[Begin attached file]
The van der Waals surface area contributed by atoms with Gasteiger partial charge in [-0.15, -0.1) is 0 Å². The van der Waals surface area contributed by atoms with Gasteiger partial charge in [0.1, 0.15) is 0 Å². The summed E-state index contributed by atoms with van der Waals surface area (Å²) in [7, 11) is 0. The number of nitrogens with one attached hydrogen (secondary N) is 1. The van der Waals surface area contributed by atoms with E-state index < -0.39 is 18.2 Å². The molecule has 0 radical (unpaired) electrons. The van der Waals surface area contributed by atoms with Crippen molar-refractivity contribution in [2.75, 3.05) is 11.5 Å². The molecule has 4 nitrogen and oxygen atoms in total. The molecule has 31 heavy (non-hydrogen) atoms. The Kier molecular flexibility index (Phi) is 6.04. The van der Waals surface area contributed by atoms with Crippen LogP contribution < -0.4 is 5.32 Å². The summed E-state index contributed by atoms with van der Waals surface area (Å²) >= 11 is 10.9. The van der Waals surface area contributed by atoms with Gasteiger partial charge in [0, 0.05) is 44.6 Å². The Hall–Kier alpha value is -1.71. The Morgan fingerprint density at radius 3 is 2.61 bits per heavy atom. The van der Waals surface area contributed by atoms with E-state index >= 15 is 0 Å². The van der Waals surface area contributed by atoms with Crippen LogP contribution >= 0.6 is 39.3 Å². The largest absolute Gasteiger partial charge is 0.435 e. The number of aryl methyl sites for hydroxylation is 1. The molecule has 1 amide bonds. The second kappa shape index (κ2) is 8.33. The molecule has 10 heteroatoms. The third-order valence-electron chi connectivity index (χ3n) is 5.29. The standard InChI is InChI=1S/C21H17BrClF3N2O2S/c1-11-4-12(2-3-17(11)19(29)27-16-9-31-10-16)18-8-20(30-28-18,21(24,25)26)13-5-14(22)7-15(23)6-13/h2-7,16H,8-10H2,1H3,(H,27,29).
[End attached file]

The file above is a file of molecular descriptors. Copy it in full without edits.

The van der Waals surface area contributed by atoms with Gasteiger partial charge in [-0.15, -0.1) is 0 Å². The van der Waals surface area contributed by atoms with Gasteiger partial charge in [0.1, 0.15) is 0 Å². The summed E-state index contributed by atoms with van der Waals surface area (Å²) in [7, 11) is 0. The number of nitrogens with one attached hydrogen (secondary N) is 1. The van der Waals surface area contributed by atoms with E-state index < -0.39 is 18.2 Å². The molecule has 0 radical (unpaired) electrons. The van der Waals surface area contributed by atoms with Crippen molar-refractivity contribution in [2.75, 3.05) is 11.5 Å². The molecule has 4 nitrogen and oxygen atoms in total. The molecule has 31 heavy (non-hydrogen) atoms. The Kier molecular flexibility index (Phi) is 6.04. The van der Waals surface area contributed by atoms with Crippen LogP contribution < -0.4 is 5.32 Å². The summed E-state index contributed by atoms with van der Waals surface area (Å²) >= 11 is 10.9. The van der Waals surface area contributed by atoms with Gasteiger partial charge in [0, 0.05) is 44.6 Å². The Hall–Kier alpha value is -1.71. The Morgan fingerprint density at radius 3 is 2.61 bits per heavy atom. The van der Waals surface area contributed by atoms with E-state index >= 15 is 0 Å². The van der Waals surface area contributed by atoms with Crippen LogP contribution >= 0.6 is 39.3 Å². The largest absolute Gasteiger partial charge is 0.435 e. The number of aryl methyl sites for hydroxylation is 1. The molecule has 1 amide bonds. The second kappa shape index (κ2) is 8.33. The molecule has 10 heteroatoms. The third-order valence-electron chi connectivity index (χ3n) is 5.29. The standard InChI is InChI=1S/C21H17BrClF3N2O2S/c1-11-4-12(2-3-17(11)19(29)27-16-9-31-10-16)18-8-20(30-28-18,21(24,25)26)13-5-14(22)7-15(23)6-13/h2-7,16H,8-10H2,1H3,(H,27,29).